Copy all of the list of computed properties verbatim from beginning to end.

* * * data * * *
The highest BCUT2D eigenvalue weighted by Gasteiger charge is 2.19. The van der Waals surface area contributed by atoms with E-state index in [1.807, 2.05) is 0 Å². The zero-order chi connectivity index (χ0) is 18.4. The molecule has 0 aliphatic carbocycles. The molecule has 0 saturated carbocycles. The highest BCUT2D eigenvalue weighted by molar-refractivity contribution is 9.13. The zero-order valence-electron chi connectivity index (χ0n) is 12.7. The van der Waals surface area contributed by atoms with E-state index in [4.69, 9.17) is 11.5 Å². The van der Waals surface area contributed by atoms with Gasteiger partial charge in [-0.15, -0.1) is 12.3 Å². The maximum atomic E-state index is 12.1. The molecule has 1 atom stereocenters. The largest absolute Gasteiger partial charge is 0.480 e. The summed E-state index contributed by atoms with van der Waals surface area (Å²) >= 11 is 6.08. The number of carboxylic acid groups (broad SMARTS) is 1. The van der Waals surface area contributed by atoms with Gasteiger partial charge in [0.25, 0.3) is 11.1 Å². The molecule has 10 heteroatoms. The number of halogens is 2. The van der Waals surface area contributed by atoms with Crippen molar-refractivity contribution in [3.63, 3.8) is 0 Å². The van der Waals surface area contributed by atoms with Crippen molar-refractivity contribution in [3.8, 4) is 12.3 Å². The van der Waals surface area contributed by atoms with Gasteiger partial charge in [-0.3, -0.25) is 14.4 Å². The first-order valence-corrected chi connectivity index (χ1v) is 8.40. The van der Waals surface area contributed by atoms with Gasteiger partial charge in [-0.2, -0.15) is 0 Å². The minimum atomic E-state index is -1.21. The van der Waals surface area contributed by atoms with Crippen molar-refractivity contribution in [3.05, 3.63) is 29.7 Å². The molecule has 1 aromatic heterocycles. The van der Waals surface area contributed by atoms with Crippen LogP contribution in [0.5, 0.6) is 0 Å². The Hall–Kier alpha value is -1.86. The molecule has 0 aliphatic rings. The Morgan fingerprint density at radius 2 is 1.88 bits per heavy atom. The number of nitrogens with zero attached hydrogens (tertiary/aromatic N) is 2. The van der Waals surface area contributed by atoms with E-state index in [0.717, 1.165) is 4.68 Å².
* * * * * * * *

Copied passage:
The highest BCUT2D eigenvalue weighted by Gasteiger charge is 2.19. The van der Waals surface area contributed by atoms with E-state index in [1.807, 2.05) is 0 Å². The zero-order chi connectivity index (χ0) is 18.4. The molecule has 0 aliphatic carbocycles. The molecule has 0 saturated carbocycles. The highest BCUT2D eigenvalue weighted by molar-refractivity contribution is 9.13. The zero-order valence-electron chi connectivity index (χ0n) is 12.7. The van der Waals surface area contributed by atoms with E-state index in [4.69, 9.17) is 11.5 Å². The van der Waals surface area contributed by atoms with Gasteiger partial charge in [-0.15, -0.1) is 12.3 Å². The maximum atomic E-state index is 12.1. The molecule has 1 atom stereocenters. The largest absolute Gasteiger partial charge is 0.480 e. The summed E-state index contributed by atoms with van der Waals surface area (Å²) >= 11 is 6.08. The number of carboxylic acid groups (broad SMARTS) is 1. The van der Waals surface area contributed by atoms with Gasteiger partial charge in [0.25, 0.3) is 11.1 Å². The molecule has 10 heteroatoms. The number of halogens is 2. The van der Waals surface area contributed by atoms with Crippen molar-refractivity contribution in [3.63, 3.8) is 0 Å². The van der Waals surface area contributed by atoms with Crippen molar-refractivity contribution in [3.8, 4) is 12.3 Å². The van der Waals surface area contributed by atoms with Gasteiger partial charge in [-0.3, -0.25) is 14.4 Å². The first-order valence-corrected chi connectivity index (χ1v) is 8.40. The van der Waals surface area contributed by atoms with Gasteiger partial charge in [-0.2, -0.15) is 0 Å². The minimum atomic E-state index is -1.21. The van der Waals surface area contributed by atoms with Crippen molar-refractivity contribution in [3.05, 3.63) is 29.7 Å². The molecule has 1 aromatic heterocycles. The van der Waals surface area contributed by atoms with Crippen LogP contribution in [0.5, 0.6) is 0 Å². The Hall–Kier alpha value is -1.86. The molecule has 0 aliphatic rings. The Morgan fingerprint density at radius 2 is 1.88 bits per heavy atom. The number of nitrogens with zero attached hydrogens (tertiary/aromatic N) is 2. The van der Waals surface area contributed by atoms with E-state index in [0.717, 1.165) is 4.68 Å².